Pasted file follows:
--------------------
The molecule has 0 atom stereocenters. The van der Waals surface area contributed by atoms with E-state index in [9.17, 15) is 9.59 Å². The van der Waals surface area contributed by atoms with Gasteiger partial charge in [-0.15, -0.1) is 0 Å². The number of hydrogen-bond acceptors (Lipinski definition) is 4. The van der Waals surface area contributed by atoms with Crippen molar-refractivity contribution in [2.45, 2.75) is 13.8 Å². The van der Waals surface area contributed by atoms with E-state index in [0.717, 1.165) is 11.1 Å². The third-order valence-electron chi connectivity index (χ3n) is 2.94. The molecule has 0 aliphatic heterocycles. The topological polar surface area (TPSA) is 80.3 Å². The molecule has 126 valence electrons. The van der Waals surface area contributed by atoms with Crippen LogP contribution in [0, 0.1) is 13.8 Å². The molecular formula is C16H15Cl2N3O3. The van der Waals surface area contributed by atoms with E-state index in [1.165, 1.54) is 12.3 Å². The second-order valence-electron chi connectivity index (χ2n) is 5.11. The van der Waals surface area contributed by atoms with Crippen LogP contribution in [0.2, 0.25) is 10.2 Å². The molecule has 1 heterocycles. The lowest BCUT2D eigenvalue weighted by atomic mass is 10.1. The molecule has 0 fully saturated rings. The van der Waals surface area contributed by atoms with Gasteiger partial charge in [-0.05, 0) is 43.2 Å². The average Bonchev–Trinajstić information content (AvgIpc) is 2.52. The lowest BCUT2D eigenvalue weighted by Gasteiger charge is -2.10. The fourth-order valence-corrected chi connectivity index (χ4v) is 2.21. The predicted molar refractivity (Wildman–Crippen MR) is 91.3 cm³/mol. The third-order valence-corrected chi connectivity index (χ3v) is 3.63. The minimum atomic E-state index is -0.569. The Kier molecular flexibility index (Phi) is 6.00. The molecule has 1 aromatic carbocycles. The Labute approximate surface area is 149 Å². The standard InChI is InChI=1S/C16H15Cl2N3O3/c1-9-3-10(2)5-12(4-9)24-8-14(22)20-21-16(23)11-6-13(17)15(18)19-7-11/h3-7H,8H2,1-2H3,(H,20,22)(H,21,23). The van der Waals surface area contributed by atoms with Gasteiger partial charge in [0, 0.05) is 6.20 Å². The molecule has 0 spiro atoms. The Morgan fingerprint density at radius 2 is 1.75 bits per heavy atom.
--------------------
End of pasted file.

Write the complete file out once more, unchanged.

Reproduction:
The molecule has 0 atom stereocenters. The van der Waals surface area contributed by atoms with E-state index in [9.17, 15) is 9.59 Å². The van der Waals surface area contributed by atoms with Gasteiger partial charge in [-0.15, -0.1) is 0 Å². The number of hydrogen-bond acceptors (Lipinski definition) is 4. The van der Waals surface area contributed by atoms with Crippen molar-refractivity contribution in [2.45, 2.75) is 13.8 Å². The van der Waals surface area contributed by atoms with E-state index in [0.717, 1.165) is 11.1 Å². The third-order valence-electron chi connectivity index (χ3n) is 2.94. The molecule has 0 aliphatic heterocycles. The topological polar surface area (TPSA) is 80.3 Å². The molecule has 126 valence electrons. The van der Waals surface area contributed by atoms with Crippen LogP contribution in [0, 0.1) is 13.8 Å². The molecular formula is C16H15Cl2N3O3. The van der Waals surface area contributed by atoms with E-state index in [1.165, 1.54) is 12.3 Å². The second-order valence-electron chi connectivity index (χ2n) is 5.11. The van der Waals surface area contributed by atoms with Crippen LogP contribution in [0.2, 0.25) is 10.2 Å². The molecule has 1 heterocycles. The lowest BCUT2D eigenvalue weighted by atomic mass is 10.1. The molecule has 0 fully saturated rings. The van der Waals surface area contributed by atoms with Gasteiger partial charge in [-0.05, 0) is 43.2 Å². The average Bonchev–Trinajstić information content (AvgIpc) is 2.52. The lowest BCUT2D eigenvalue weighted by Gasteiger charge is -2.10. The fourth-order valence-corrected chi connectivity index (χ4v) is 2.21. The predicted molar refractivity (Wildman–Crippen MR) is 91.3 cm³/mol. The third-order valence-corrected chi connectivity index (χ3v) is 3.63. The minimum atomic E-state index is -0.569. The Kier molecular flexibility index (Phi) is 6.00. The molecule has 1 aromatic carbocycles. The Labute approximate surface area is 149 Å². The standard InChI is InChI=1S/C16H15Cl2N3O3/c1-9-3-10(2)5-12(4-9)24-8-14(22)20-21-16(23)11-6-13(17)15(18)19-7-11/h3-7H,8H2,1-2H3,(H,20,22)(H,21,23). The van der Waals surface area contributed by atoms with Gasteiger partial charge in [0, 0.05) is 6.20 Å². The molecule has 0 spiro atoms. The Morgan fingerprint density at radius 2 is 1.75 bits per heavy atom.